The Banning of the Bard
William Shakespeare’s plays have been performed in many ways. They’ve been translated into nearly every language on Earth and at least one “alien” language (Klingon). Sometimes they have undergone serious changes. Legal requirements forced cuts and alterations, and in some times and places they’ve been banned altogether. He wrote about all aspects of human life, and rulers and censors haven’t always appreciated his candor.
In Elizabethan times, theater companies existed at the government’s pleasure. Shakespeare biographer Dennis Kay writes that he “had to learn to walk a political tightrope.” For the most part, he walked it with little trouble. His closest encounter with official disapproval of his work came in 1601, when the Earl of Essex led an uprising against Queen Elizabeth I.
Before launching his campaign, Essex paid Shakespeare’s company to put on a special performance of Richard II. The Queen regarded the play, in which the eponymous king is deposed and murdered, as a symbol of insurrection, and her censor ordered the deposition scene removed from all later performances. The play wasn’t restored to its original form until 1608. Shakespeare got off lightly compared to the Earl of Essex, who was beheaded.
After Shakespeare’s death, the Puritans rose to power, deposing and executing Charles I. In 1642, Parliament banned the performance of plays in England. Shakespeare’s works, along with those of other playwrights, could no longer be seen on the stage. The Puritans denounced the “lascivious mirth and levity” of stage plays. Theaters, including the Globe, were closed or converted to other purposes.
The Restoration of 1660 saw only a limited return of theatrical productions. Just two theater companies were licensed in London. One of them, run by Sir William Davenant, was authorized to “reform and make fit” Shakespeare’s works. His cleaned-up versions led to an era in which the plays were seldom performed in their original form. While Davenant toned down the language, he expanded the role of some characters. In his Macbeth, Lady Macbeth, Lady Macduff, and the witches get more stage time. For years, licensing limitations made this the only way British audiences were likely to see Shakespeare.
The Puritans who crossed the ocean had no more love than Cromwell’s party for frivolous productions. While plays were often discouraged, it wasn’t till 1750 that the Massachusetts legislature passed a colony-wide ban. Anti-British sentiment may have played a role; Tories generally favored keeping the theaters open.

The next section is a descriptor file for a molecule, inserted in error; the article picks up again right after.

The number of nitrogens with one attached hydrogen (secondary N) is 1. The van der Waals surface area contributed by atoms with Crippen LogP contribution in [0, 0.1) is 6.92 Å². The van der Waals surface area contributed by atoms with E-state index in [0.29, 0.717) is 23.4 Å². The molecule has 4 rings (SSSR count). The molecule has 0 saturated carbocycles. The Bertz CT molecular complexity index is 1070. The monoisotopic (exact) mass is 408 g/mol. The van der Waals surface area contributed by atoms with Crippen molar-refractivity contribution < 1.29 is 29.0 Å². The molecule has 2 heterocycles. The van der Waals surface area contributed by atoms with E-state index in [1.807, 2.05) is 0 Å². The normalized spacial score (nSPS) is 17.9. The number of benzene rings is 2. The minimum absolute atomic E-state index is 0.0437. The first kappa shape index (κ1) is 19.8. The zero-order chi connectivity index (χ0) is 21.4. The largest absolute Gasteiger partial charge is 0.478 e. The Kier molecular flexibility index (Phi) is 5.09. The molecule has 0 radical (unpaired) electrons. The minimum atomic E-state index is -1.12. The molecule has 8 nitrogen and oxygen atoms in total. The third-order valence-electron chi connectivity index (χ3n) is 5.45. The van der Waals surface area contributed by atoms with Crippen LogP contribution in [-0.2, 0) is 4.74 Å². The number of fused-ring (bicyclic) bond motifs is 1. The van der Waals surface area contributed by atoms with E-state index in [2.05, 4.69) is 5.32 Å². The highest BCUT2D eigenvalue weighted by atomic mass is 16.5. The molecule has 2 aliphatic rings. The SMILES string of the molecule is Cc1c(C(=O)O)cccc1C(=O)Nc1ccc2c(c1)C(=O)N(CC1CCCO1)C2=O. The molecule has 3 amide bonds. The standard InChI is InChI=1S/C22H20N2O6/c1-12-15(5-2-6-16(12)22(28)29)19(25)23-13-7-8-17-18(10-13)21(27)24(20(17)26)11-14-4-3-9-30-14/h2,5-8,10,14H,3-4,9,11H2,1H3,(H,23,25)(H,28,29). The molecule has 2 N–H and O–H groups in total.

King Lear, with its fairy-tale feeling, might seem like one of the more harmless plays, but it was banned in England in 1810. It showed a king suffering from bouts of insanity, and King George III lived with worsening mental problems at the time. The play was banned as disrespectful to the king, who wasn’t even allowed to read it himself. The ban was lifted only with his death in 1820.
Thomas Bowdler’s name always comes up in connection with suppression of Shakespeare, but he gets more blame than he deserves. He created a “family-friendly” version of Shakespeare’s plays, taking out the cursing and crude humor. No stage company was forced to substitute his text for the original; it just satisfied readers who were squeamish about dirty words.
Shakespeare has been suppressed in other countries besides Britain. The Soviet Union never explicitly banned Hamlet, but Stalin’s well-known dislike for the play was enough to keep it from being performed. It’s understandable that he wouldn’t like a play in which a ruler’s crimes are exposed.
In 1966, China’s Cultural Revolution banned vast quantities of Western works from publication and performance. Shakespeare was among them, being considered (correctly) incompatible with China’s policy of all-embracing Communism. The ban remained in place till 1977, but today his works are very popular in China.
Many calls to ban Shakespeare have been deservedly ignored. In 2016, the Sydney Morning Herald published playwright Lachlan Philpott’s call to ban Shakespeare in Australia for five years, in the hope that eliminating the competition would get his work a little more attention. His proposal went nowhere.
In Iran in 2018, a director and a theater manager were detained in connection with a performance of A Midsummer Night’s Dream. The problem wasn’t the play as such; a video clip that went online showed men and women dancing together, which is illegal under Iran’s Islamic law.
It’s surprising, if anything, how few restrictions there are today on performing Shakespeare. Even North Korea has seen performances. His work has survived many attempts to silence it, and today it’s performed almost everywhere. The desire to censor is as universal as Shakespeare’s themes, but he has won out many times.